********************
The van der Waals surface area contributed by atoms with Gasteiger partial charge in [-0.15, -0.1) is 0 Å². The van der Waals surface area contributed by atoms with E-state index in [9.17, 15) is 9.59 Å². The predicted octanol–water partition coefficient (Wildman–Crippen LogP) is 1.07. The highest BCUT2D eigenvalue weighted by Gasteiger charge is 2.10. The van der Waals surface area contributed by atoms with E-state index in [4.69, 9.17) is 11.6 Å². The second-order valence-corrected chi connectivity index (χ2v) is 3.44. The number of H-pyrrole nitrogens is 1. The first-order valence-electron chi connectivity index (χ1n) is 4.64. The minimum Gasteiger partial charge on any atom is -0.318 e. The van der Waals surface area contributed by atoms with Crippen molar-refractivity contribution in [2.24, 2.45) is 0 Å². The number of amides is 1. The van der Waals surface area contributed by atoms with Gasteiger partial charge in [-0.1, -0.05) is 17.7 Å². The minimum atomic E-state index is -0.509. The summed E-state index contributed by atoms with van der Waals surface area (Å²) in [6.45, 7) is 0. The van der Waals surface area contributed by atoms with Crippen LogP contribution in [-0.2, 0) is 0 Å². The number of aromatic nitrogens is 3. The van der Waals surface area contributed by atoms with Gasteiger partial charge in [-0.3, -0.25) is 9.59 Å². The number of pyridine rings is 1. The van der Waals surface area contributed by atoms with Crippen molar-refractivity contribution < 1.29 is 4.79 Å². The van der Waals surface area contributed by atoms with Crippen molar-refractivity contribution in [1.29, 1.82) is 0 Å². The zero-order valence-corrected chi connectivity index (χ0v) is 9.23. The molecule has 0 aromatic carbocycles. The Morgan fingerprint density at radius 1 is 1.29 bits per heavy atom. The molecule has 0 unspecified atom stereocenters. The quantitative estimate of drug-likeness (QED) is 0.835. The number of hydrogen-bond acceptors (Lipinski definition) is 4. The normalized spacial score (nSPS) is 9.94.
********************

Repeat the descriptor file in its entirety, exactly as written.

The van der Waals surface area contributed by atoms with Gasteiger partial charge in [-0.15, -0.1) is 0 Å². The van der Waals surface area contributed by atoms with E-state index in [9.17, 15) is 9.59 Å². The predicted octanol–water partition coefficient (Wildman–Crippen LogP) is 1.07. The highest BCUT2D eigenvalue weighted by Gasteiger charge is 2.10. The van der Waals surface area contributed by atoms with E-state index in [4.69, 9.17) is 11.6 Å². The second-order valence-corrected chi connectivity index (χ2v) is 3.44. The number of H-pyrrole nitrogens is 1. The first-order valence-electron chi connectivity index (χ1n) is 4.64. The minimum Gasteiger partial charge on any atom is -0.318 e. The van der Waals surface area contributed by atoms with Crippen molar-refractivity contribution in [2.24, 2.45) is 0 Å². The number of amides is 1. The van der Waals surface area contributed by atoms with Gasteiger partial charge in [-0.1, -0.05) is 17.7 Å². The minimum atomic E-state index is -0.509. The summed E-state index contributed by atoms with van der Waals surface area (Å²) in [6.45, 7) is 0. The van der Waals surface area contributed by atoms with Crippen LogP contribution in [-0.2, 0) is 0 Å². The number of aromatic nitrogens is 3. The van der Waals surface area contributed by atoms with Gasteiger partial charge in [-0.3, -0.25) is 9.59 Å². The number of pyridine rings is 1. The van der Waals surface area contributed by atoms with Crippen molar-refractivity contribution < 1.29 is 4.79 Å². The van der Waals surface area contributed by atoms with Crippen molar-refractivity contribution in [1.29, 1.82) is 0 Å². The zero-order valence-corrected chi connectivity index (χ0v) is 9.23. The molecule has 0 aromatic carbocycles. The Morgan fingerprint density at radius 1 is 1.29 bits per heavy atom. The molecule has 0 unspecified atom stereocenters. The quantitative estimate of drug-likeness (QED) is 0.835. The number of hydrogen-bond acceptors (Lipinski definition) is 4. The normalized spacial score (nSPS) is 9.94.